COVID-19 Update

From today's press conference.

From today's press conference. Photo/The Police

Vala Hafstað

The latest figures regarding the spread of COVID-19 in Iceland show that 409 cases of the disease have been confirmed. Seventy-nine new cases were confirmed yesterday – a similar number as the previous day.

The figures reported daily include cases confirmed through the screening intiative of deCode Genetics.

At a press conference today, Chief Epidemiologist Þórólfur Guðnason stated that a total of 4,166 people are in quarantine and 409 in isolation. Six people are hospitalized, one of them in critical care.

The number of samples that have been analyzed is 9,189. Seventeen people have recovered fully.

Proportionally, many more samples have been analyzed in Iceland than in other countries, Þórólfur emphasized. He explained that about 13 percent of samples analyzed at Landspítali National University Hospital have turned out positive for the coronavirus, while only one percent of samples analyzed by deCode Genetics have been positive.

People who have had samples analyzed are asked to stay in isolation until the results of their tests are in.

Director of Health Alma Möller statet at the conference that according to the latest predictions, which could very well change, the pandemic could reach a peak in Iceland during the first week of April. By that time, the total number of confirmed COVID-19 cases in Iceland could have reached 600. A worst case scenario would be 1,200 confirmed cases by the first week of April.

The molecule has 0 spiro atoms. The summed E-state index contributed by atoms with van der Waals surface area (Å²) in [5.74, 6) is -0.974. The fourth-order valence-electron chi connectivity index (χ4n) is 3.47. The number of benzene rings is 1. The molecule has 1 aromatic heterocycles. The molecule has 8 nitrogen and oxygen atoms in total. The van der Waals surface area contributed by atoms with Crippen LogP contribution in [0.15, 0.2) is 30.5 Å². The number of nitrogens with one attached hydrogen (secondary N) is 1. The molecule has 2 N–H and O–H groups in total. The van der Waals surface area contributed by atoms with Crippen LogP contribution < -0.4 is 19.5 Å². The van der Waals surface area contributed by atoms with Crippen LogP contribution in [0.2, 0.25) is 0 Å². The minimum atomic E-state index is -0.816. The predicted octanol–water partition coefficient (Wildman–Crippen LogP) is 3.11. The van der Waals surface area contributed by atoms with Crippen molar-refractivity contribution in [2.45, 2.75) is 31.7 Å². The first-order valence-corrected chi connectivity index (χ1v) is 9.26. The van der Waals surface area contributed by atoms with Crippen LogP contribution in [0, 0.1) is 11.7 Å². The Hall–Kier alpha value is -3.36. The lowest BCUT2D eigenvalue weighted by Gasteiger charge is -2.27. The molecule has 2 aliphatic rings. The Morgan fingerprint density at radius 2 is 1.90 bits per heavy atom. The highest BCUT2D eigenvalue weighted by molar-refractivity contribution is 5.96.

At the peak of the pandemic, according to the predictions, there could be between 40 and 120 people hospitalized at the same time, while the total number of people having required hospitalization by then could be anywhere from 60 to 200. The total number of people having required intensive care by mid-April could be between 11 and 50, according to the predictions.

At a press conference yesterday, Alma stated that an autopsy of the Australian tourist who died in Húsavík, North Iceland, Tuesday, shortly after being admitted there seriously ill, showed signs of pneumonia. She stated that although these were only preliminary results of the autopsy, the fact that pneumonia was present suggested that the man had died of COVID-19.

Close to 500 health care workers, who are not currently employed by Landspítali, have registered on a website, opened March 11, for people willing to work in healthcare, should their services be needed. These include, doctors, nurses, nursing assistants, and pharmacologists.

A team of 16 health care workers and 22 police officers works every day on tracing the origin of new infections, so that people who need to be quarantined can be contacted.

For the latest figures, visit, where you can also find answers to frequently asked questions. 

The report has been updated.




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